Facing up to my birth trauma demons

Having had two, pretty traumatic, birth experiences it’s understandable that we questioned whether we should ever expand our family.

Fast forward just over three years past my last birth and here I am.  Pregnant once again, nervous, anxious and under the perinatal mental health team.  But pregnant nonetheless.  Another baby, another birth to go through.

As I have said time and time again, both of my births had an incredible outcome.  A healthy baby boy to take home with us, a family, my c-sections saved us all.  Each time.


The wonderful junior doctors of the NHS saved my firstborn whilst the skilled doctors in Dubai saved both me and my youngest.

Although I suffered birth trauma, I was lucky that everyone came out relatively unscathed. That there were no birth injuries.  I wasn’t let down and medical negligence was, thankfully, the last thing on my mind.

Yet even though I had the best outcome I could ever wish for with the boys I still suffered from birth trauma and the resulting anxiety.  Flashbacks and worries highlighted by the fact I am pregnant again, having to face it again.  That once again I will have to give birth, and for me birth is associated with birth trauma.

Birth Trauma

Part of the reason why I found my birth experiences highly traumatic, aside from the emergency life saving nature of them, were that they were so far away from the birth experience I pictured.  They were a million miles away from the perfect births I had planned.

That first traumatic birth

I aimed for a natural birth, no drugs, the baby to be pushed forth and my husband to look between their legs to tell me whether we had a boy or a girl.

A perfect moment following a perfect birth.

And for the beginning it worked, darkened room, singing into the gas and air tube, perfectly relaxed, excited and waiting for the

Instead what happened was a dramatic dash to theatre where we barely remembered our names let alone the camera, and had the (wonderful, drug giving, calming, water providing) anaesthetist say congratulations on him, with a whip round of our heads and a shout of HIM?!  As we realised we had a baby boy.

A baby boy who was born blue, who had life rubbed into him.

One who was latched on to me as we were trundled from the room.

Memories pushed to the back of my mind.  The birth, traumatic, but put aside in a box, not to be worried about.  It wouldn’t happen again.  Besides, I had this perfect baby boy to stare at.  To look after.  He consumed me.

emergency Caesarean section

The supposedly healing second birth

The one that was meant to strip away all the anxiety and stress from the first, turned out just as traumatic.  If not more so.

Determined for a VBAC a series of events led to the eventual arrest of labour and trip down to theatre.  Opening me up they discovered that the pain I had been feeling through the epidural was in fact a rupture.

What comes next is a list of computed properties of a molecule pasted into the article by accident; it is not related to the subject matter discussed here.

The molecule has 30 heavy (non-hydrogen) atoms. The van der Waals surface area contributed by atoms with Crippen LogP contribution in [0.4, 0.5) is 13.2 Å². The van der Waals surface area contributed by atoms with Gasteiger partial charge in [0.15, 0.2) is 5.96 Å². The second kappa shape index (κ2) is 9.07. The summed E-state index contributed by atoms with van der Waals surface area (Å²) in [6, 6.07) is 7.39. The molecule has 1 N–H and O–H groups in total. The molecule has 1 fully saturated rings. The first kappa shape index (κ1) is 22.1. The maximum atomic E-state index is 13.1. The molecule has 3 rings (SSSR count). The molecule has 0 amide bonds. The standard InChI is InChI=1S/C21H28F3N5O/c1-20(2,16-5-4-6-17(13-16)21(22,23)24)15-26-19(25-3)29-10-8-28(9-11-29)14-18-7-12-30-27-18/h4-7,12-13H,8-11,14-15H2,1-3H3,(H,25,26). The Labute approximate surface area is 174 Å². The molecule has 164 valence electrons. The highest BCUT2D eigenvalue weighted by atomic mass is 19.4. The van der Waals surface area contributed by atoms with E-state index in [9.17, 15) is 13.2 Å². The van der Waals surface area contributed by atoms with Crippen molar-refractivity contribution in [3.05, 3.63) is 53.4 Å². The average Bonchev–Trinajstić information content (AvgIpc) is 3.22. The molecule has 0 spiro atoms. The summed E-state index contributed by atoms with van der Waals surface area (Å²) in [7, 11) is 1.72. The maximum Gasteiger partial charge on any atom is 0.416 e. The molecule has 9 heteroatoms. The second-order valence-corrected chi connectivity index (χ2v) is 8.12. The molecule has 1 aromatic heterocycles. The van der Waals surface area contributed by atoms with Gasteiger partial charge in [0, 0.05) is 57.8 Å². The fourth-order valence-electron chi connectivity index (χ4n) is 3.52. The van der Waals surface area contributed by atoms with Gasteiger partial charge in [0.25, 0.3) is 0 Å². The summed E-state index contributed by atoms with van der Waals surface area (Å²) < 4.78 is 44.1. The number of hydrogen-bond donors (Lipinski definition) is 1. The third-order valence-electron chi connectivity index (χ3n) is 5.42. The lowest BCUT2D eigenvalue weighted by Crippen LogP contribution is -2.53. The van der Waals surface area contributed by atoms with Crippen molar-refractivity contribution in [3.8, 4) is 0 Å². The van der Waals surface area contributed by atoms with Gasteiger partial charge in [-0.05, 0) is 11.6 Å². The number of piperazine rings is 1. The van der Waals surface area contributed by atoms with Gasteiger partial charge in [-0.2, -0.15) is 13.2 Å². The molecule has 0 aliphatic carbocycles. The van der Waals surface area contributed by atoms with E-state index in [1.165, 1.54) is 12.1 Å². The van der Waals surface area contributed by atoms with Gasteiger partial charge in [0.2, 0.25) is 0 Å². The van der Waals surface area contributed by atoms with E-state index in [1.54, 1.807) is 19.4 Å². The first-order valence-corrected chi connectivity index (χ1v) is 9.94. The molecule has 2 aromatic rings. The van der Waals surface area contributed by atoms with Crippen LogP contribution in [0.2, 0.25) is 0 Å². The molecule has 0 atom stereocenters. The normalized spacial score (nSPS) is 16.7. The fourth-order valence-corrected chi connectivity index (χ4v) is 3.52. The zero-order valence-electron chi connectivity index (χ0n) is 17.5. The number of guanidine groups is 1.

Stitching me up, laughing, joking, I was none the wiser until later on.  Holding my newborn in bed, feeding him gently when my doctor walked in and told me matter of factly what had happened.



“Oh OK”

Was about as much as I could stutter out – as I lay there.  He did tell me that I would get pregnant again, in fact he went as far as to say we would be able to do gender selection out in Dubai.

Still shellshocked I just nodded.

And then dealt with it, once again, by putting it in a box.  Concentrating on the lovely little boy in front of me and watching his sibling bond grow.

And here I am again, third time round

Pregnant, with this hanging over my head.

Having had my first perinatal appointment I know one of the best things to do for my anxiety is to talk about it, to understand and to keep talking.

What happened in my previous births is not the standard, it is not normal.

This time will be different, this time I will have more control.

A planned section date, an understanding of what will happen at what time.  The support of my husband, my friends and a healthcare team I trust.

And until that happens I will keep talking about it, keep understanding that the past does not necessarily affect the future and will keep looking after myself.  Physically, mentally, mindfully.

Birth trauma affects more women than I ever realised, and often the very nature of having a new baby to focus on, to look after, means that it is pushed away in a box until the fear rears it’s head when you have to face it straight on again.

12 weeks pregnant bump


Perinatal Mental Health: Facing up to my birth trauma demons to help fight anxiety in pregnancy

this is a collaborative post

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